Ethiopia | Addis Ababa expanded airport triples size.

Ethiopia has tripled the size of its main airport as it gets set to be Africa’s gateway hub.

Ethiopia’s capital is set to cement its place as Africa’s leading aviation hub with an expanded airport terminal which triples it passenger capacity. Last year, Addis Ababa overtook Dubai as the leading transfer hub for long-haul travel to sub-Saharan Africa.

On Sunday (Jan. 27), prime minister Abiy Ahmed inaugurated the newly-expanded terminal of the Bole International Airport, the main hub of Ethiopian Airlines in Addis Ababa. The project, which was funded and built by China for $363 million, triple the airport’s size and can now accommodate up to 22 million passengers annually from its current 7 million.

The terminal and a new luxury hotel are a great boost for the state carrier, Ethiopian Airlines, which is currently implementing a 15-year strategic plan aimed at becoming Africa’s leading airline group. Founded 74 years ago, the airline has an operating fleet of 111 planes and currently flies to more than 119 international passenger and cargo destinations, with over 61 of those in Africa alone.

Ethiopian Airlines has also strategically invested across Africa, making deals to revive defunct airlines, setting up hubs in countries including Togo, and partnering with airlines in Malawi, Chad, and Mozambique.

As the Horn of Africa nation relaxes its visa regime, the carrier also developed schemes to help both African and global travelers process their visas faster and explore the country’s tourism sector.

Yet with all these distinctions, passengers had continued to complain about the amenities at Bole airport, highlighting the scarcity of retail outlets or seating spaces, especially when many flights were leaving at the same time. Ethiopian carried over 8.7 million customers during the 2016/17 year, many of whom had a minimum layover in Addis Ababa.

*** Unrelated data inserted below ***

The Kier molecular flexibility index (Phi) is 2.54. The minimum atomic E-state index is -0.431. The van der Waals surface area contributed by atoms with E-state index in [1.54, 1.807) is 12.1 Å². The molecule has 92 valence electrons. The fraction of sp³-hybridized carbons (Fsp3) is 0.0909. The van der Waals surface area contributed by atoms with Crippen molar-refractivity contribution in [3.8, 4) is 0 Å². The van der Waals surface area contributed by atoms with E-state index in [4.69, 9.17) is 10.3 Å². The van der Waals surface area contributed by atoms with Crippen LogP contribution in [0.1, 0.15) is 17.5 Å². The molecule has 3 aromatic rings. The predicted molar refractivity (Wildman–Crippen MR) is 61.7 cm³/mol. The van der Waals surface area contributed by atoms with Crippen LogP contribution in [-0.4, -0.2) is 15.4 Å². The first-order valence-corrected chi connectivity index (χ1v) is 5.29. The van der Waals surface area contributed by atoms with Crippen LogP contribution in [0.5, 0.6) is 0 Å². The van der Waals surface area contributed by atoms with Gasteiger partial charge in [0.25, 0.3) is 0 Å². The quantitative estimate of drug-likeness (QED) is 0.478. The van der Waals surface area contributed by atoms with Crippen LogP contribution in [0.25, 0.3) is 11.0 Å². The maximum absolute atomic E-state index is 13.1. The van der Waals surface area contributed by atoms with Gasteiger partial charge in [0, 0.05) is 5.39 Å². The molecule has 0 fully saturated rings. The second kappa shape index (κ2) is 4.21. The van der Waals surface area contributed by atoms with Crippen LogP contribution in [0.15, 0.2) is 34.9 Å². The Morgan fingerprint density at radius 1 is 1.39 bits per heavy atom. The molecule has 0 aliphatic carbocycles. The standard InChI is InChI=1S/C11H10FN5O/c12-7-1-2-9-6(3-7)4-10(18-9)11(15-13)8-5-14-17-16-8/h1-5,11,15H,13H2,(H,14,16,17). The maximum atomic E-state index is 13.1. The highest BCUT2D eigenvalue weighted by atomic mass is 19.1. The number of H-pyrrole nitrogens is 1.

As Ethiopian grew to be Africa’s largest airline by revenue and profit, its Addis Ababa hub also didn’t feature among Africa’s best airports. That distinction last year went to Casablanca’s Mohammed V airport followed by Mauritius’s main airport and then Durban, according to the Airports Council International.

During the launch of the new terminal, premier Abiy urged Ethiopian Airlines staff to buy shares into the carrier, saying the company embodied the “philosophy of medemer,” an Amharic word that translates to inclusivity and unity. He also set up a new challenge for the state airline: build a 100-million mega airport in Bishoftu, a resort town with many tourist attractions located just over an hour southeast of the capital.

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